Background/Aims: Growing evidence has shown that miR-330-3p is closely related to the biological behavior of cancer, including proliferation, metastasis, and prognosis. However, there have been no reports on miR-330-3p expression and function in osteosarcoma. Methods: Expression of miR-330-3p in osteosarcoma tissues and cell lines was examined by quantitative PCR. Effects of miR-330-3p on osteosarcoma cell proliferation were investigated in vitro with the Cell Counting Kit-8 colorimetric assay. Targets of miR-330-3p were identified by dual-luciferase reporter assay. Results: The results showed that expression of miR-330 decreased in osteosarcoma tissues and cell lines. Prognosis of patients with high miR-330-3p expression was much better than that of those with low expression (P=0.001), and multivariate analysis suggested that miR-330-3p is an independent prognostic factor for osteosarcoma. In addition, miR-330-3p overexpression significantly inhibited the growth of MG-63 and U2OS osteosarcoma cells. Dual-luciferase reporter assay demonstrated that Bmi-1 was a direct target gene of miR-330-3p, and in a recovery experiment, miR-330-3p suppressed osteosarcoma cell proliferation by directly targeting Bmi-1. Conclusion: Our results suggest that miR-330-3p acts as a tumor suppressor by regulating Bmi-1 expression in osteosarcoma. Thus, miR-330-3p may represent a novel therapeutic target for the treatment of osteosarcoma.
Osteosarcoma is the most common primary malignant bone tumor, and is most commonly seen in the distal femur and metaphysis of the upper tibia . The degree of malignancy in osteosarcoma is very high, and approximately 80–90% of patients present with metastasis . Most osteosarcomas metastasize to the lungs, with a few spreading to the brain, prostate, kidney, and other organs . Prior to the 1970s, osteosarcoma was mainly treated with amputation, but the 5-year survival rate was only 15–20% [2, 3]. With the advent of neoadjuvant chemotherapy, current 5-year survival rates exceed 60% . However, osteosarcoma is resistant to conventional chemotherapy drugs, and its resistance increases over time. Relapse remains an important factor that leads to the failure of surgical treatment and effects the efficacy of chemotherapy . Therefore, a comprehensive understanding of the etiology, carcinogenesis, proliferation, metastasis, and drug resistance of osteosarcoma is significant to improve the survival and prognosis of this disease.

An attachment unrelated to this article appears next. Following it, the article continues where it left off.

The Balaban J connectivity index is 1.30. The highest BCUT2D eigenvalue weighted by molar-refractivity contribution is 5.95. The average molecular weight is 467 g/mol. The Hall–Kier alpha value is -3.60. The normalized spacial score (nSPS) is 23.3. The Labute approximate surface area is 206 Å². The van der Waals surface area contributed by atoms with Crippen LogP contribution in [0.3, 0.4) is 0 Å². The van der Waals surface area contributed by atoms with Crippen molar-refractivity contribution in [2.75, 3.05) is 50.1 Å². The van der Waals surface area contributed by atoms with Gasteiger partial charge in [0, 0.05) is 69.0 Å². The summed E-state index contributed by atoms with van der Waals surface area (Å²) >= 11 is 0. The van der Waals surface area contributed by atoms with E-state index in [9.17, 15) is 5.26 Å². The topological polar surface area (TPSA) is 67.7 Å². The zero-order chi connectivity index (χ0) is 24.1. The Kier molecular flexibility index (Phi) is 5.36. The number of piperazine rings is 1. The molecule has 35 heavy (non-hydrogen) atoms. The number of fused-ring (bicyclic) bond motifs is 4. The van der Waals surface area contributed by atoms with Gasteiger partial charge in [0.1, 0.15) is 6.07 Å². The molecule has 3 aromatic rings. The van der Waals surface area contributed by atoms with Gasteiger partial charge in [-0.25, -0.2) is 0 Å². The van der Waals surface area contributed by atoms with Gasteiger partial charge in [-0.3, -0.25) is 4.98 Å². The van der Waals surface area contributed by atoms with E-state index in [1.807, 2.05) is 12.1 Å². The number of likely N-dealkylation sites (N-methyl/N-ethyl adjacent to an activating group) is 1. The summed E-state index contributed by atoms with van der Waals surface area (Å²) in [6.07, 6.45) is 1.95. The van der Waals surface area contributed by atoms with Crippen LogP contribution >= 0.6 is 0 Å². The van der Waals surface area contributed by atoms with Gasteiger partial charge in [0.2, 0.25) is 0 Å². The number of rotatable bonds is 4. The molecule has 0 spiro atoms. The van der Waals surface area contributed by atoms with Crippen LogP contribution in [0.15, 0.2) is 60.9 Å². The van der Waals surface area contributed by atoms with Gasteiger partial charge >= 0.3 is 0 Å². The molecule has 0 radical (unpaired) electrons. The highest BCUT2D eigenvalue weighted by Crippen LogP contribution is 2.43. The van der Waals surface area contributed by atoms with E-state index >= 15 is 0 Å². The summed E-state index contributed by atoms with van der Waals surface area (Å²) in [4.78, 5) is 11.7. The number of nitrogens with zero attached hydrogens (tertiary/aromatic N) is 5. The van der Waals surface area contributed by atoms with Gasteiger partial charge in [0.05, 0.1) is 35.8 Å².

MicroRNAs (miRNAs) are small molecular non-coding RNAs that are 18–25 nucleotides in length . Mature miRNA mainly degrades or inhibits the transcription of mRNA or translation of proteins by binding to the 3′ untranslated region (3′-UTR) of target genes to regulate many aspects of cell function including regulation of the cell cycle, proliferation, apoptosis, differentiation, and cell stress . In humans, encoding miRNAs only account for approximately 3% of genes but they regulate the expression of approximately 30% of proteins . In recent years, many studies have shown that miRNA expression is dysregulated in many tumors, and these abnormally expressed miRNAs regulate the progression of tumors by regulating various tumor suppressor genes or oncogenes . A recent study found that abnormal expression of miRNAs is closely related to biological behavior of osteosarcoma such as proliferation, metastasis, and prognosis . miR-330-3p is a miRNA that has been frequently described in the literature [8-13]. However, to date, there have been no reports on its expression and role in osteosarcoma.
In this study, we examined the expression of miR-330-3p in osteosarcoma cells and tissues to determine the expression characteristics of miR-330-3p in osteosarcoma. In addition, we investigated the effects of miR-330-3p on the biological function of osteosarcoma cells. Finally, we explored the molecular mechanisms underlying miR-330-3p regulation of BMI-1 and its downstream target, to provide a new theoretical basis for further understanding the role of miR-330-3p in the development and progression of osteosarcoma.
Materials and Methods
Patients and tumor tissues